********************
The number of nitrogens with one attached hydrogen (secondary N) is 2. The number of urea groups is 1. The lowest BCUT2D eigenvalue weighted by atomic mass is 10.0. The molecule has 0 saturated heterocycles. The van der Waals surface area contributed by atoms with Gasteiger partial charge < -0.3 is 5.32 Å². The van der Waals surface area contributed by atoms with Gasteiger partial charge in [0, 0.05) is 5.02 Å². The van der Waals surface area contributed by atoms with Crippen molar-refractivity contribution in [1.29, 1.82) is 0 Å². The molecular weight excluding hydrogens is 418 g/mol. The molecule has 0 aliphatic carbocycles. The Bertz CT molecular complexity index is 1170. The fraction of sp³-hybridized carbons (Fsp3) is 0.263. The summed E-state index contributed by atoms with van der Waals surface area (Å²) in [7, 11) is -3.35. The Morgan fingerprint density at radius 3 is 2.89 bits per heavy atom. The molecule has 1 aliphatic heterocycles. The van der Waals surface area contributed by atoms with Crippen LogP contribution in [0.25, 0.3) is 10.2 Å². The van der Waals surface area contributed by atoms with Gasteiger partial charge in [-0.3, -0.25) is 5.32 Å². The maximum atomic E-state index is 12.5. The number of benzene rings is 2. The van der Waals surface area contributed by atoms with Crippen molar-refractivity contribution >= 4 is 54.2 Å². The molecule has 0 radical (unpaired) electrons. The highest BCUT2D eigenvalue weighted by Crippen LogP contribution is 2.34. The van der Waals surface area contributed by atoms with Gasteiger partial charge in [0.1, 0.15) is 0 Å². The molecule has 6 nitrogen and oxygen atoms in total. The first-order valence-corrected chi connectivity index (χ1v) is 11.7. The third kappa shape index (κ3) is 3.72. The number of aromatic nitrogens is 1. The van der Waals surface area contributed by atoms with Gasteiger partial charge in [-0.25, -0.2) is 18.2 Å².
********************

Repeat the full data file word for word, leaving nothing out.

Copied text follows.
The number of nitrogens with one attached hydrogen (secondary N) is 2. The number of urea groups is 1. The lowest BCUT2D eigenvalue weighted by atomic mass is 10.0. The molecule has 0 saturated heterocycles. The van der Waals surface area contributed by atoms with Gasteiger partial charge < -0.3 is 5.32 Å². The van der Waals surface area contributed by atoms with Gasteiger partial charge in [0, 0.05) is 5.02 Å². The van der Waals surface area contributed by atoms with Crippen molar-refractivity contribution in [1.29, 1.82) is 0 Å². The molecular weight excluding hydrogens is 418 g/mol. The molecule has 0 aliphatic carbocycles. The Bertz CT molecular complexity index is 1170. The fraction of sp³-hybridized carbons (Fsp3) is 0.263. The summed E-state index contributed by atoms with van der Waals surface area (Å²) in [7, 11) is -3.35. The Morgan fingerprint density at radius 3 is 2.89 bits per heavy atom. The molecule has 1 aliphatic heterocycles. The van der Waals surface area contributed by atoms with Crippen LogP contribution in [0.25, 0.3) is 10.2 Å². The van der Waals surface area contributed by atoms with Gasteiger partial charge in [-0.3, -0.25) is 5.32 Å². The maximum atomic E-state index is 12.5. The number of benzene rings is 2. The van der Waals surface area contributed by atoms with Crippen molar-refractivity contribution >= 4 is 54.2 Å². The molecule has 0 radical (unpaired) electrons. The highest BCUT2D eigenvalue weighted by Crippen LogP contribution is 2.34. The van der Waals surface area contributed by atoms with Gasteiger partial charge in [0.1, 0.15) is 0 Å². The molecule has 6 nitrogen and oxygen atoms in total. The first-order valence-corrected chi connectivity index (χ1v) is 11.7. The third kappa shape index (κ3) is 3.72. The number of aromatic nitrogens is 1. The van der Waals surface area contributed by atoms with Gasteiger partial charge in [-0.25, -0.2) is 18.2 Å².